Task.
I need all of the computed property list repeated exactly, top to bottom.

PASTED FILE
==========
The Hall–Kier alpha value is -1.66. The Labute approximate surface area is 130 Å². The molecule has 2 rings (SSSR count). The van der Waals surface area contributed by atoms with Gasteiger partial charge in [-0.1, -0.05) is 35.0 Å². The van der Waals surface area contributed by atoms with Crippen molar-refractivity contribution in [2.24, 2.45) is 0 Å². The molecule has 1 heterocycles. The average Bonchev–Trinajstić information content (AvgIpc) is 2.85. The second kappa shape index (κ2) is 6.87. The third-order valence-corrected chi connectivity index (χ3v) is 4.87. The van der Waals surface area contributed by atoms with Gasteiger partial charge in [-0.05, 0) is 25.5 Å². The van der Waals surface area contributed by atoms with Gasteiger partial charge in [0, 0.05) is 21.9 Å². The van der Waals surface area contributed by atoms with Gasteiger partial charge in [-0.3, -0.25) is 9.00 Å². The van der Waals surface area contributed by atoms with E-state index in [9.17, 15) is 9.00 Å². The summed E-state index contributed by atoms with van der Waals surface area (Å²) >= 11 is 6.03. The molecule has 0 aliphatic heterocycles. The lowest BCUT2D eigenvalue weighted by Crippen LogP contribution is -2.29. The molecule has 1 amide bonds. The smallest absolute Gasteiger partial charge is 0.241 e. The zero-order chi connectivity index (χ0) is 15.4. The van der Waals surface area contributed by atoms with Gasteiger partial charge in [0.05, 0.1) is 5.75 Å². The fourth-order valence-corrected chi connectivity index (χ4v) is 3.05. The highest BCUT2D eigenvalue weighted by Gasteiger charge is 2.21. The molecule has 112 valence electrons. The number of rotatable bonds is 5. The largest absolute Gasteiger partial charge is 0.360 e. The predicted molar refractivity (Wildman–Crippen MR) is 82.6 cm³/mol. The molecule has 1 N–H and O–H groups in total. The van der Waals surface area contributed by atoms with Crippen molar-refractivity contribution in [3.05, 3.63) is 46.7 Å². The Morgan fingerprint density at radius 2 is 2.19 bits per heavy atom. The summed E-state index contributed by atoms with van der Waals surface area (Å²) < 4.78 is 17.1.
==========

The Hall–Kier alpha value is -1.66. The Labute approximate surface area is 130 Å². The molecule has 2 rings (SSSR count). The van der Waals surface area contributed by atoms with Gasteiger partial charge in [-0.1, -0.05) is 35.0 Å². The van der Waals surface area contributed by atoms with Crippen molar-refractivity contribution in [2.24, 2.45) is 0 Å². The molecule has 1 heterocycles. The average Bonchev–Trinajstić information content (AvgIpc) is 2.85. The second kappa shape index (κ2) is 6.87. The third-order valence-corrected chi connectivity index (χ3v) is 4.87. The van der Waals surface area contributed by atoms with Gasteiger partial charge in [-0.05, 0) is 25.5 Å². The van der Waals surface area contributed by atoms with Gasteiger partial charge in [0, 0.05) is 21.9 Å². The van der Waals surface area contributed by atoms with Gasteiger partial charge in [-0.3, -0.25) is 9.00 Å². The van der Waals surface area contributed by atoms with E-state index in [9.17, 15) is 9.00 Å². The summed E-state index contributed by atoms with van der Waals surface area (Å²) >= 11 is 6.03. The molecule has 0 aliphatic heterocycles. The lowest BCUT2D eigenvalue weighted by Crippen LogP contribution is -2.29. The molecule has 1 amide bonds. The smallest absolute Gasteiger partial charge is 0.241 e. The zero-order chi connectivity index (χ0) is 15.4. The van der Waals surface area contributed by atoms with Gasteiger partial charge in [0.05, 0.1) is 5.75 Å². The fourth-order valence-corrected chi connectivity index (χ4v) is 3.05. The highest BCUT2D eigenvalue weighted by Gasteiger charge is 2.21. The molecule has 112 valence electrons. The number of rotatable bonds is 5. The largest absolute Gasteiger partial charge is 0.360 e. The predicted molar refractivity (Wildman–Crippen MR) is 82.6 cm³/mol. The molecule has 1 N–H and O–H groups in total. The van der Waals surface area contributed by atoms with Crippen molar-refractivity contribution in [3.05, 3.63) is 46.7 Å². The Morgan fingerprint density at radius 2 is 2.19 bits per heavy atom. The summed E-state index contributed by atoms with van der Waals surface area (Å²) < 4.78 is 17.1.